The economic significance of mountains


Large resources of minerals are found in the mountains.

The Appalachian range in the United States is well-known for coal and limestone deposits.

Tea and coffee plantations and some fruits orchards have been developed on mountain and hill slopes.

Hydro-electricity is generated from the waters of perennial rivers in the mountain regions.

The mountainous countries like Japan, Italy, and Switzerland, which suffer from the shortage of coal have developed hydro-electricity.

Perennial rivers rising in the snow-fed or heavily rain fed mountains are an important source of water.

The rivers that originate in the high mountain region bring silt along with water to the lower valleys. This helps in the formation of fertile plains.

The great alluvial plain of northern India has been formed by the rivers Ganga, Sutlej and the Brahmaputra.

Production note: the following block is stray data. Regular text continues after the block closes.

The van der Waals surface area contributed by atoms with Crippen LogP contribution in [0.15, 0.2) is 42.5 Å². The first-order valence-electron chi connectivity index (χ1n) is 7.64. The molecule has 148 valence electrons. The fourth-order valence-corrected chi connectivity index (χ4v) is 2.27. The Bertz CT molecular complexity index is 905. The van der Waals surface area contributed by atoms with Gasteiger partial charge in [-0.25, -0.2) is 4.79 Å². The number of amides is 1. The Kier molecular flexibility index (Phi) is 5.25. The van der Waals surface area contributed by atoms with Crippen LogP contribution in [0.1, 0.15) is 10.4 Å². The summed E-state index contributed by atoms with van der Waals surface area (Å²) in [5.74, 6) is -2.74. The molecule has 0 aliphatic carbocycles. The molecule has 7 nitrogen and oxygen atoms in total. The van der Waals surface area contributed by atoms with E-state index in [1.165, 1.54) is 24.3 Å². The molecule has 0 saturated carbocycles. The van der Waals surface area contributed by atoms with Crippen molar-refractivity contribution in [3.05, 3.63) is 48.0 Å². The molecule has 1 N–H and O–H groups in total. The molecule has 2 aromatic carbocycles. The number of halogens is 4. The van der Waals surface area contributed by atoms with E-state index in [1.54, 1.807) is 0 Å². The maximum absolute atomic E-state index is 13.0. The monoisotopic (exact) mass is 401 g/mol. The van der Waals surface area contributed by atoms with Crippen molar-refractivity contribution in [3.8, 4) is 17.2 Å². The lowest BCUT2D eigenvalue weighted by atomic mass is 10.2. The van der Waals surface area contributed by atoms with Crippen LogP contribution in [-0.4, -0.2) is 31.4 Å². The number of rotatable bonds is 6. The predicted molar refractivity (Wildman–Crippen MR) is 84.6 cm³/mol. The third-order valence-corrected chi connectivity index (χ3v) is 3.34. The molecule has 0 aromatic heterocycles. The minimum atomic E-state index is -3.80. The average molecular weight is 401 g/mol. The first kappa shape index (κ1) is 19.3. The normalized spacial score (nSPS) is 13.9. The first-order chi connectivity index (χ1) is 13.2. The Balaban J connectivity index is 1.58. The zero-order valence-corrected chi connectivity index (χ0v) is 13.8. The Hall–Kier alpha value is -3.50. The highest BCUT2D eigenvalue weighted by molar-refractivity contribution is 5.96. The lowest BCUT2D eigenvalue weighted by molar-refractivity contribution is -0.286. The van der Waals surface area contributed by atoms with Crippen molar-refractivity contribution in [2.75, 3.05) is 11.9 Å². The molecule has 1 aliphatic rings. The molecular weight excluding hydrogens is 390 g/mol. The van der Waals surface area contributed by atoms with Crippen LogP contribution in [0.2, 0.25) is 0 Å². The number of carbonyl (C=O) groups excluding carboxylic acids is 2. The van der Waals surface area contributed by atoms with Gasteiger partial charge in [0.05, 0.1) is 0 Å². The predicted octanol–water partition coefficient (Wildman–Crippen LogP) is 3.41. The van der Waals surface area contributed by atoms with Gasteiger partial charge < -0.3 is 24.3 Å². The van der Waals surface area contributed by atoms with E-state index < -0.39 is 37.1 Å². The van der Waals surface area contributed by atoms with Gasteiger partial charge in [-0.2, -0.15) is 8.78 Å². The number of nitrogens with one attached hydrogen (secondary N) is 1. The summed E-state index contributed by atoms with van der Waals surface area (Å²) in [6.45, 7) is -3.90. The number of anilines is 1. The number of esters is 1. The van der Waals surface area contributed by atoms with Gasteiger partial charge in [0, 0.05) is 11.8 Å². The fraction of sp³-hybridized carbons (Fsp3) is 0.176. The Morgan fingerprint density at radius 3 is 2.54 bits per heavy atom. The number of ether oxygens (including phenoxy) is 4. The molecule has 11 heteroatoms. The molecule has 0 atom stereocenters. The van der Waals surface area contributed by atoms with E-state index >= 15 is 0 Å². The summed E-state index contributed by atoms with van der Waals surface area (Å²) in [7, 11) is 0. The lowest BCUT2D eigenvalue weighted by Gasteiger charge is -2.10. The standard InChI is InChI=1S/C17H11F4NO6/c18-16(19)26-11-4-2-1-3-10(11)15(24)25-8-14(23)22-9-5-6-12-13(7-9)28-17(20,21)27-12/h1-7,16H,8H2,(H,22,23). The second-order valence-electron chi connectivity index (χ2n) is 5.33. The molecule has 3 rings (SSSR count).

The mountain ranges do act as natural political frontiers between countries and protect them from invasions to some extent.

The Himalayas have formed a political frontier between India and China.

Mountainous areas have lower temperatures.

They serve as a climatic divide between two adjoining regions.

The Himalaya, for example, form a barrier to the movement of cold winds from Central Asia towards the Indian subcontinent.

They also force the South West Monsoons to ascend and cause rainfall on their southern slopes.

The pleasant climate and the beautiful scenery of the mountains have led to their development as centers of tourist attraction.

Shimla, Nainital, Mussoorie, and Srinagar are some of the important hill stations of India which attract tourists all over the world.

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